Females have been fed a steady diet of perfect body images in the media for years. Unrealistic female physiques have been splashed across billboards and fashion magazine covers for decades. Even dolls sported impossible proportions that caused young women to loathe their own appearance and develop eating disorders. Teen males have not been linked to this issue…until now.

The number of teen males dissatisfied with their bodies has tripled over the last 25 years and many even have distorted perceptions of their appearance—a condition known as body dysmorphic disorder. Body Dysmorphic Disorder (BDD) is a mental illness where an individual focuses obsessively on self-perceived physical flaws.

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Body Image Issues Teen Male Edition


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Body Image Issues: The Teen Male Edition

While women have been the focus of the perfect body type for years, the recent shift in media placing focus on the male body type is creating very similar problems. Unattainable physique has created unrealistic expectations, anxiety, mental health issues, and eating disorders for women, but now, it’s the male’s turn.

The rate of males dissatisfied with their bodies has tripled over the last 25 years. This has created sky high rates of body dysmorphic disorder, or BDD, a mental illness that causes an individual to place obsessive focus on what they perceive to be appearance flaws.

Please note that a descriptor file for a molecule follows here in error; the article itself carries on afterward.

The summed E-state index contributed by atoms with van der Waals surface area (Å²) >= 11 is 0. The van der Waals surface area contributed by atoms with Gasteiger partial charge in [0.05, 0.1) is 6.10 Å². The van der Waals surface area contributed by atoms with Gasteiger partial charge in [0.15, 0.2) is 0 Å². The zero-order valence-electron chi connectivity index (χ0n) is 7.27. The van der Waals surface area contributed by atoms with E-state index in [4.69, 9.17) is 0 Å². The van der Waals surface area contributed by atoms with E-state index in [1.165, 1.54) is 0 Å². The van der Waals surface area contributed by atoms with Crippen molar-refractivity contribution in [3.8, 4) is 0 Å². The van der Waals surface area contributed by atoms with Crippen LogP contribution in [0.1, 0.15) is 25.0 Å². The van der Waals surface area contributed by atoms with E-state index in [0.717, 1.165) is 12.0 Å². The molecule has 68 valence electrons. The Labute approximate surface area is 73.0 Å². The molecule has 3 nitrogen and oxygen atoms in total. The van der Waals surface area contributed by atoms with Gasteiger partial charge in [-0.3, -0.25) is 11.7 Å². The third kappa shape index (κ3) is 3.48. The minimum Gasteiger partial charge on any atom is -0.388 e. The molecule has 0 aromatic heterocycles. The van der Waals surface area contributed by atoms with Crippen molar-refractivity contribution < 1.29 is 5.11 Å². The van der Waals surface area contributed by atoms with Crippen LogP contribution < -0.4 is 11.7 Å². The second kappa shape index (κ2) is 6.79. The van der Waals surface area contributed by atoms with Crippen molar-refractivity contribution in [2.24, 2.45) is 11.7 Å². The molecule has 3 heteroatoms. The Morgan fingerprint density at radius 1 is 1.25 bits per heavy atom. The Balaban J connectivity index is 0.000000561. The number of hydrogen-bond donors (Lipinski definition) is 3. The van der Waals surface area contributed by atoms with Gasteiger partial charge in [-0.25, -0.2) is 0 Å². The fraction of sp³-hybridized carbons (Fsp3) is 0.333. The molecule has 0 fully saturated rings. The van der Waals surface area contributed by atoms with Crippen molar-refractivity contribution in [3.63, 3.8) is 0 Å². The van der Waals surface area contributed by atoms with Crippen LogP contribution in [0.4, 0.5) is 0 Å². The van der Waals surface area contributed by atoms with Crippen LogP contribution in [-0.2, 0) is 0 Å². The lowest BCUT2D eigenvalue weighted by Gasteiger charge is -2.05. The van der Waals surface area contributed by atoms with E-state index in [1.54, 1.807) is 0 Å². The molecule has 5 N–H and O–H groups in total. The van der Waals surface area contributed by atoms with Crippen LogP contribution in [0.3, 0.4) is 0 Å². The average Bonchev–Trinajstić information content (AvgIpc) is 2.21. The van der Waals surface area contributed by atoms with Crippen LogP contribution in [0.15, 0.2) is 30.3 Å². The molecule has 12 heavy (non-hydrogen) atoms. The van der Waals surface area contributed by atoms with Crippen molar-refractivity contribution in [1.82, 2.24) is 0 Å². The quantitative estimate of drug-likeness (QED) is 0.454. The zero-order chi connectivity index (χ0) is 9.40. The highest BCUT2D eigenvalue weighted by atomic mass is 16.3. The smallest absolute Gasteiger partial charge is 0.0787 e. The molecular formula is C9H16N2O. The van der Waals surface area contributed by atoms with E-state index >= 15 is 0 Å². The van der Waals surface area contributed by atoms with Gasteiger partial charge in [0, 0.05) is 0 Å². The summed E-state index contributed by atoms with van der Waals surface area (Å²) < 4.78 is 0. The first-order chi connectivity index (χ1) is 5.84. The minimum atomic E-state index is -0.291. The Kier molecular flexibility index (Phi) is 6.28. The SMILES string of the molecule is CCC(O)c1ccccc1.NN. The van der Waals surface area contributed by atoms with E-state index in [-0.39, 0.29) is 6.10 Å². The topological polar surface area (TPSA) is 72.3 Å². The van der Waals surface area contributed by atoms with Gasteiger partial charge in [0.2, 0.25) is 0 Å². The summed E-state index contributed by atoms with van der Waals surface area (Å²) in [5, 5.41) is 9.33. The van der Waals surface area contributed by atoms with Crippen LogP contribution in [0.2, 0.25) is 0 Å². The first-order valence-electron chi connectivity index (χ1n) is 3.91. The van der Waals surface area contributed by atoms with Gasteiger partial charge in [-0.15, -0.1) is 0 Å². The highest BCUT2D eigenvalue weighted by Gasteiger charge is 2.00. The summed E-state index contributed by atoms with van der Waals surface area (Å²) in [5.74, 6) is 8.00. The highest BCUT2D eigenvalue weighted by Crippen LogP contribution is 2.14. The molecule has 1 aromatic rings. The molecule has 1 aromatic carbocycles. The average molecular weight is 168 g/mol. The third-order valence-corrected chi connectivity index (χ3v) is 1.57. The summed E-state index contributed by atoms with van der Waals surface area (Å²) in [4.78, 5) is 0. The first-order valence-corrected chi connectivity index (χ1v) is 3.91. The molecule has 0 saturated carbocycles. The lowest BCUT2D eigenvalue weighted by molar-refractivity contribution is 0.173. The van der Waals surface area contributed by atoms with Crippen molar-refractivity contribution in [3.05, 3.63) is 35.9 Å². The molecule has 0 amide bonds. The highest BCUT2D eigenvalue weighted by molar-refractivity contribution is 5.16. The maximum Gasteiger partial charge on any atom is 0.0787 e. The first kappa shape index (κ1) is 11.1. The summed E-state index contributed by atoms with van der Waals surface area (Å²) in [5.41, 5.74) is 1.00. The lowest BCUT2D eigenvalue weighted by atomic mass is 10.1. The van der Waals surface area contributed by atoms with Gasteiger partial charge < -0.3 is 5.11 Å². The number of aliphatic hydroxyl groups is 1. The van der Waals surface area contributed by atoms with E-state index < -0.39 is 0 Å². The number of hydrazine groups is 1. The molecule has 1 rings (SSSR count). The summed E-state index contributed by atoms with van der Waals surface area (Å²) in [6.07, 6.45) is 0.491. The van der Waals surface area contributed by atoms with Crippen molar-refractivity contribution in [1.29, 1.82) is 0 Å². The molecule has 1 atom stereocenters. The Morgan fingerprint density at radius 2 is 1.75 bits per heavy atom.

This obsession can lead to steroid abuse and eating disorders.

  • Some male teens say they’d trade years of their lives for the perfect male physique.
  • BDD can cause males to turn to steroids or develop eating disorders in an attempt to gain the perfect body.
  • Male teens extremely concerned about weight are more depressed and more likely to binge drink or use drugs.
  • Male body issues often go unnoticed because males are often thought to be secure with their bodies. More often, this is not the case.

Teen Males Increasingly Unhappy with Looks

45% of the teen male population is unhappy with their image compared to 15% in the early 1990s. Dissatisfaction centers on overall appearance:

Body Image Issues by Gender

Both teen males and girls experience angst over their appearance, yet the disorder manifests differently by gender. So does the area of concern.

Teenage girls tend to internalize negative messages and obsess about weight loss to obtain a thin appearance. While girls are more open than guys about dieting, if their weight loss method includes an eating disorder, they go to great lengths to hide it. And no matter how thin they get, they see an overweight person in the mirror.

Teenage boys strive for a muscular physique. They may engage in extreme exercise, especially weight training many hours per day. Teen boys rarely admit they are unhappy with their physiques and will still hold distorted images of themselves even if they look fine to others.  Indiana University of Pennsylvania found 1 in 5 teen males considered by their peers to be “in shape” still admitted being uncomfortable taking their shirts off in front of others.